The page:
Because life and work have become so complicated with the shift to online delivery, I am also finding that it is best to do a very simple practice with just a few components. Some weeks I do the same practice every day with little variation. This imprints some degree of reliability and stability during a time when there is so much uncertainty.

Jo McHarg

One particular practice I come back to time and time again and especially in times of uncertainty is a practice taught to me by Donna Farhi, which Donna refers to as the ‘Body/Mind Weather reading’.

This practice can be used at the start of a yoga practice in order to help determine what sort of practice might nourish us… Or at any time during our day to help bring clarity to our current state-of-being and in turn guide us as to where we may wish to focus our energy.

To begin the Body Mind Weather reading, we start by  simply becoming still & tuning inward. After some time settling in with our breath, we then start to check in and notice ‘How am I?’. We do this check in through the lens of the 5 Koshas – noticing the physical body, the energetic body, the emotional body, the mental body & the spiritual body.   

I use this practice often in my classes and many of my students have also come to love it. We find it a great way to start a class so one can obtain a “baseline perception” that is then useful to refer back to and notice the shifts taking place on the various layers (koshas). I have found this practice useful in times of emotional turbulence to help me become the observer of a strong emotion or thought pattern, rather than be completely swept away with it.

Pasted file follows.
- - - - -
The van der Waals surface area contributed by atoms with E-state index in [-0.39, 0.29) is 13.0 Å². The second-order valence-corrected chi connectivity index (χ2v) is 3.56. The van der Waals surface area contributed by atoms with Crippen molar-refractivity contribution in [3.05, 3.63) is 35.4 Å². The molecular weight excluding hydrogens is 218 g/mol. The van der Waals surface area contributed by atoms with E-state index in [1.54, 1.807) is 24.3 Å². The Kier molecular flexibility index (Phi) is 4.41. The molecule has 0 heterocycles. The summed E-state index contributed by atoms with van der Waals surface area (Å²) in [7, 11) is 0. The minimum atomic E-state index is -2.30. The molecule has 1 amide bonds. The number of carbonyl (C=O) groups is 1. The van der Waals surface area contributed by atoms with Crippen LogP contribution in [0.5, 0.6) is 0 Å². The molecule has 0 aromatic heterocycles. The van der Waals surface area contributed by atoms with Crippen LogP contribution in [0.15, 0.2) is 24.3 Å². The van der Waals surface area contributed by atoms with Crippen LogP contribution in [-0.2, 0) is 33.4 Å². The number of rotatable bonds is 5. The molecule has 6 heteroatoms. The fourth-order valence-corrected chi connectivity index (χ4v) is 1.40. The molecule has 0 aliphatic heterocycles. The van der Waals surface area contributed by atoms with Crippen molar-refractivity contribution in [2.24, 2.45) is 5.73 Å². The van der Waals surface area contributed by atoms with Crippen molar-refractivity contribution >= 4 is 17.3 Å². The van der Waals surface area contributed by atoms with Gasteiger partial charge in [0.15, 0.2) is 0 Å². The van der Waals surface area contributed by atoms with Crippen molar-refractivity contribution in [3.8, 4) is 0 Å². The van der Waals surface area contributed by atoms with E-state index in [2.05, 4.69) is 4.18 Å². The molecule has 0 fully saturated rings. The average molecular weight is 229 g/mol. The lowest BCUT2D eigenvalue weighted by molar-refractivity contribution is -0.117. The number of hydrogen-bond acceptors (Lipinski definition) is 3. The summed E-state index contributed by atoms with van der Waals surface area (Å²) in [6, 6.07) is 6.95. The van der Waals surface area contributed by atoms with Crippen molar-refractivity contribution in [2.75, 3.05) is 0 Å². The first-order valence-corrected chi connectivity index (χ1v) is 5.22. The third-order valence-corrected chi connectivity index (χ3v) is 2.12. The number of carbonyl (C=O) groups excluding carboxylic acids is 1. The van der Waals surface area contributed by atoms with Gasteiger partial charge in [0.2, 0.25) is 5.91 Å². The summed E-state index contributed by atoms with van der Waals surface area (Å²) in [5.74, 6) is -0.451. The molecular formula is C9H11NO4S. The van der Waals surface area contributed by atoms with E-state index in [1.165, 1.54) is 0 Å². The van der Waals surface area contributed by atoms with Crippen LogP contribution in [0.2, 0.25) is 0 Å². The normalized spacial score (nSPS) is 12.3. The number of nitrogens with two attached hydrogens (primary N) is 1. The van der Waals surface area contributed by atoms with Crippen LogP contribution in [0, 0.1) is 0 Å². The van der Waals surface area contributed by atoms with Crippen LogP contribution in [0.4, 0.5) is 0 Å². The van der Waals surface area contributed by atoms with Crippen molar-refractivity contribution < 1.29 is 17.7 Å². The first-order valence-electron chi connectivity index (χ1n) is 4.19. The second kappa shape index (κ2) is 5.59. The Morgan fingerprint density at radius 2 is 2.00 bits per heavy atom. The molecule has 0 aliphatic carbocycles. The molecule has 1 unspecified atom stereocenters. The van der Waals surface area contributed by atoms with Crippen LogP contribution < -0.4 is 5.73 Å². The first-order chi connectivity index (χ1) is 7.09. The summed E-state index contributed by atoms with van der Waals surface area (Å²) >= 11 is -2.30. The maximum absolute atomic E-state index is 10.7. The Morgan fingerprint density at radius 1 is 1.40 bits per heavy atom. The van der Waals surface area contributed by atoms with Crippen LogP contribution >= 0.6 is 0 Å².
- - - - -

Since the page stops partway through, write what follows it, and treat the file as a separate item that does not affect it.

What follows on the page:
Veronica King

We can all unanimously agree that yoga and meditation have been a lifesaver the last 18 months. The first half was about tapping into my strength. Physically moving the body, getting out of fear. I did a tonne of yoga in lockdown as I chose to demonstrate “modified” versions of our Grassroots Yoga & Health online studio classes. I loved reconnecting with my awesome team and community, and enjoyed following guided instructions, as I was doing so much other complex decision making at the time.

The latter part of 2020 was like hitting the 10 km mark in a 30 km race (that you didn’t remember signing up for), the focus was on endurance or emotional resiliency. Out of necessity my practice was a complete 180 and all I could do was Yoga Nidra. Could I surrender completely and have faith in the unknown path ahead? Yoga Nidra rebuilt me when I felt broken and had to find my way back home to my true nature. This experience inspired my new online project www.theyoganidraproject.com which will be ready to go from the 20th of May. So on reflection, out of immense challenge came some pretty amazing inspiration!

We love to hear from our readers so if you have any questions or feedback about this or any other of our articles please email the Yoga Lunchbox Editor, Cara, at [email protected]

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By: Cara Butler
Title: Expand Your Yogic Tool Kit : Inspiring teachers share their most supportive practices….
Sourced From: theyogalunchbox.co.nz/expand-your-yogic-tool-kit/
Published Date: Thu, 29 Apr 2021 20:30:00 +0000